“The priority was to restore production of ink and the motors made only at the Tohoku plant. Finally, by April 6, all the production lines were back in operation, with the exception of toner manufacturing. (Toner is used for machines that can print, copy and scan, while ink is used for some copiers.) Then, On April 7, an aftershock of magnitude 7.1 jolted the region. Electricity and water were knocked out again and many repairs undone. “Production went back to zero again,” said Hiroyuki Murakami, a general manager. It took until April 15 to restore motor production. [Ibid]
“At Ricoh headquarters, the war room has reverted to a conference room. But a new challenge looms. Because of the power plants disabled by the earthquake and tsunami, big companies like Ricoh will have to cut their use of electricity by up to 25 percent in the summer, which could also disrupt production.”
Economic and Infrastructure Damage from the 2004 Niigata Earthquake
At 5:56pm on October 23, 2004, an earthquake measuring 6.8 on the Richter scale hit the Chuetsu region of Niigata prefecture. A total of 67 people died and 4,805 were injured. About 13,000 buildings were destroyed or severely damaged and more that 100,000 people were evacuated. The 6.8 earthquake was one jolt in series of seven earthquakes that occurred over a two hour period that were followed by a series of aftershocks, some of them quite strong, that continued into December.
By some estimates the earthquake caused $13 billion in economic damage because of delays and lower production. Factories in Niigata that produce fine fabrics and precision equipment were forced to shut down. A large Sanyo chip-making plant was shut down. Sanyo had originally planned to post record profits but the earthquake caused it to post loses for the year. Matsushita and Sharp factories in the area were also affected.
Niigata Earthquake in 2007 and the Automobile Industry
On July 16, 2007, an earthquake measuring 6.8 on the Richter scale struck Kashiwazaki in Niigata Prefecture, killing 15 people, injuring 2,300 and damaging 14,000 homes. Cracks opened up on roads and major expressways. A fire broke out at a nuclear power plant. Tremors were felt as far away as Tokyo. Damages from the quake were estimated do be around ¥1.5 trillion.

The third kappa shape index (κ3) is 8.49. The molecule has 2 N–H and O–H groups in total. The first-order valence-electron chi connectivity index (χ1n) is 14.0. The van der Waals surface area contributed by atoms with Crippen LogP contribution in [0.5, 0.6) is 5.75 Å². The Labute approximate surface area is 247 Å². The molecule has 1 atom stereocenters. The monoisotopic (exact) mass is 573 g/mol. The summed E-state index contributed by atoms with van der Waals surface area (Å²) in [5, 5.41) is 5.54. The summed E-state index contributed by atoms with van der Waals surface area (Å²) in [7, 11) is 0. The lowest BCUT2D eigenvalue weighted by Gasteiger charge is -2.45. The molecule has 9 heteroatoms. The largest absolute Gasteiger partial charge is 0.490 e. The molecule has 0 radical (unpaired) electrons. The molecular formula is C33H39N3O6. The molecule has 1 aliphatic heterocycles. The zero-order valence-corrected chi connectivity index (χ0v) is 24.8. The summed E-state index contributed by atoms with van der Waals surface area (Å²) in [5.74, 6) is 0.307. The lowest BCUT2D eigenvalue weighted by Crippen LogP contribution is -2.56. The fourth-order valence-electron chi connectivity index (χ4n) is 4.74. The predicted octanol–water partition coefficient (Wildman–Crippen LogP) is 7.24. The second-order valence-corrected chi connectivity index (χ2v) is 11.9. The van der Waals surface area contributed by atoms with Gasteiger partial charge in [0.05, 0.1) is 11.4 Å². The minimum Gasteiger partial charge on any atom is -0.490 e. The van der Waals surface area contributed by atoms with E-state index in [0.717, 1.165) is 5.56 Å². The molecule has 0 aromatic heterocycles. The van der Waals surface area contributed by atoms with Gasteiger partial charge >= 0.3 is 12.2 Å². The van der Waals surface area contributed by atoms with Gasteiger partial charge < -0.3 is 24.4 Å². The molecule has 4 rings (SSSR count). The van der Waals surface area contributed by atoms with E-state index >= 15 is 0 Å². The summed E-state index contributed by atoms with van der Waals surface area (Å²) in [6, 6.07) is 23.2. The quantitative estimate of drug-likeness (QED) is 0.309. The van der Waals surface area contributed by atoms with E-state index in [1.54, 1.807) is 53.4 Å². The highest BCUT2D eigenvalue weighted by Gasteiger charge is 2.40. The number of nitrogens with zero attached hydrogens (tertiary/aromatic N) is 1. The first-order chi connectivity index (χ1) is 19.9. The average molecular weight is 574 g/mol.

The earthquake affected he automobile industry by closing or slowing suppliers whose factories were damaged by the quake which in turn forced the temporary closure of some assembly plants that relied on parts from these suppliers. Toyota was forced to halt production at all of its plants for two days ands saw production drop 9.5 percent for the month, showing vulnerabilities of the “Just in time” production strategy.
The closure of an auto parts plant that made piston rings in Kashiwazaaki affected the production of engines outside the region and that in turn affected the making of cars, and caused all 12 Japanese car makers to shut their production lines. The plant, owned by the Riken Corp., makes 50 percent of the piston rings for the Japanese market The rings are made to very precise specifications. Bringing in other manufacturers would require Riken to reveal production secrets.
Automakers production fell by 120,000 units. Toyota alone had to suspend operations at 30 plants because of the piston ring shortage. The automakers dispatched a huge number of employees to the Riken plant to get the plant back in operation, a goal that was achieved in less than a week after the earthquake. A number of other factories and businesses were also affected.
Thai Floods Impact Japanese Industries and Consumers
In the autumn of 2011 stocks of printers, glasses, hard disk drives ran low in Japan as plants affected by flooding in Thailand suspended production. The Yomiuri Shimbun reported, “The severe flooding in Thailand is making itself felt in the Japanese consumer market, as some electronic goods have become scarce and prices are surging. Stocks of such products as hard disk drives used in personal computers, printers, cameras, refrigerators and eyeglass lenses have dwindled, and suppliers have failed to deliver products on schedule due to the flood. [Source: Yomiuri Shimbun, November 5, 2011]
“A PC parts shop in Tokyo's Akihabara district increased all its HDD prices. The price of a 500 gigabyte HDD was raised by about 1.8 times the original price of 7,980 yen. Prices of other products were also increased by about 1.5 times. "This is the third time for us to raise prices since the flooding started. I think they'll go up further," the shop's owner said. [Ibid]
“Manufacturers of electronic goods are also being hurt by the flood. Toshiba Corp. decided to postpone the launch of new products, including refrigerators and microwave ovens, which it had planned to begin selling in November. Sony Corp. also postponed the launch of a new digital single-lens reflex camera. Nikon Corp., which makes 90 percent of its products in Thailand, has been forced to halt production as its plant was inundated by two-meter-high floodwaters. [Ibid]